Catholic League president Bill Donohue wrote the following letter to Brendan Whitworth, the CEO of Anheuser-Busch, explaining his concerns about the Human Rights Campaign pressuring him to stand by Dylan Mulvaney, the transgender person who ignited the Bud Light controversy.

May 1, 2023

Dear Mr. Whitworth:

Anheuser-Busch’s reputation has been taking a beating lately, due exclusively to the marketing decision to feature Dylan Mulvaney as a promoter of Bud Light. While it may take a while to regain your footing, it can happen quicker than most people think, provided you make the right move. That move would be to simply sell your beer, and stop engaging in controversial political and social issues. In short, to be officially neutral is the best policy.

My reason for writing is the news story, published by The Hill, which says that the nation’s largest LGBT organization, the Human Rights Campaign, is encouraging Anheuser-Busch to stand by the decision to feature Mulvaney.

This is disconcerting to Catholics, and for one very good reason: the Human Rights Campaign is the most vocal advocate of the Equality Act, the most anti-Catholic piece of legislation ever considered by the United States Congress.

The United States Conference of Catholic Bishops (USCCB) has published the most definitive analysis of the Equality Act for the Catholic community. The following ten points are among their list of concerns.

• “It would likely require taxpayers to fund elective abortions, because of the way it redefines ‘sex’ discrimination.”
• “It would also likely force doctors and hospitals to perform abortions even if it’s against their conscience or beliefs.”
• “It would mandate that doctors and counselors—who help everyone in need regardless of their identifying as LGBT or otherwise—now perform and promote life-altering gender ‘transitions,’ even when they do not think it is in the best interests of their patient.”
• “It would shut down Catholic foster care and adoption agencies, which have helped children in need for over a century without discrimination, just for protecting the children’s rights to be in a home with a married mother and father.”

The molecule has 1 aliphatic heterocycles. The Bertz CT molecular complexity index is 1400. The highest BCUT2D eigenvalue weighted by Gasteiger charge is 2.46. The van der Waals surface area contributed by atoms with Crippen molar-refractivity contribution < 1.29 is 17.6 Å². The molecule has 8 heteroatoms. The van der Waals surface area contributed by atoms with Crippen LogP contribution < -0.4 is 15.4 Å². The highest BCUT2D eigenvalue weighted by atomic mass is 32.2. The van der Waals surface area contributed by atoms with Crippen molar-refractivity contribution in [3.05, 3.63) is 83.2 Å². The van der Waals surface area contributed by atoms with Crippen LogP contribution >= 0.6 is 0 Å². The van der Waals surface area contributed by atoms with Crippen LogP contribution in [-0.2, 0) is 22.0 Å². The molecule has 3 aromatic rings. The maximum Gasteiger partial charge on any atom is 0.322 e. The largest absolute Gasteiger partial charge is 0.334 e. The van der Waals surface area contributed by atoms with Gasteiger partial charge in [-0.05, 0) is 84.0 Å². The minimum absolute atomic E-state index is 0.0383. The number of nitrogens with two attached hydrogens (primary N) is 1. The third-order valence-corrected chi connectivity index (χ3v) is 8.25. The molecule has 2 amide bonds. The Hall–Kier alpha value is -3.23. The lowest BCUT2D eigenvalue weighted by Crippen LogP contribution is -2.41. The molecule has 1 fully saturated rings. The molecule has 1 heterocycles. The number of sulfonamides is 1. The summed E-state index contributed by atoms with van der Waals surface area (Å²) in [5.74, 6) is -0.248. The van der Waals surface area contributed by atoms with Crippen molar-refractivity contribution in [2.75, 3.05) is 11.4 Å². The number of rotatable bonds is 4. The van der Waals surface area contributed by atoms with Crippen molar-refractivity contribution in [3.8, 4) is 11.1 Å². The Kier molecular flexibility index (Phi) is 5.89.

• “It would mandate that schools fully embrace and impose some children’s ‘gender identity’ on other children (in conversations, restrooms, etc.), likely punishing children who disagree.”
• “It could make schools change their curriculum to falsely teach children that they can change their sex, and
that doing so and that having same-sex relationships are the only way to go for some of them to be healthy.”
• “It could close Catholic girls’ schools and boys’ schools or make them co-ed.”
• “It would reinforce already-mounting efforts to strip churches, and religious schools, hospitals, and other charities, of their federal tax exemptions on the basis that their beliefs on marriage, sex, and gender are mere bigotry.”
• “It would prohibit free and truthful speech by requiring everyone to use others’ ‘preferred pronouns’ and show other support for gender ‘transition’ in workplaces, schools, and more.”
• “The Equality Act attacks religious freedom by making itself a special exception to the bipartisan Religious Freedom Restoration Act, which has never been done before.”

If Anheuser-Busch were to make an announcement that it will no longer align itself with any activist organization—whether it be the Human Rights Campaign or the Catholic League—it would not only get this monkey off its back, it would encourage all corporations to get back to what they do best: selling their products and services without taking sides on divisive political and social issues. That is a winning prescription.
Thank you for your consideration.


William A. Donohue, Ph.D.

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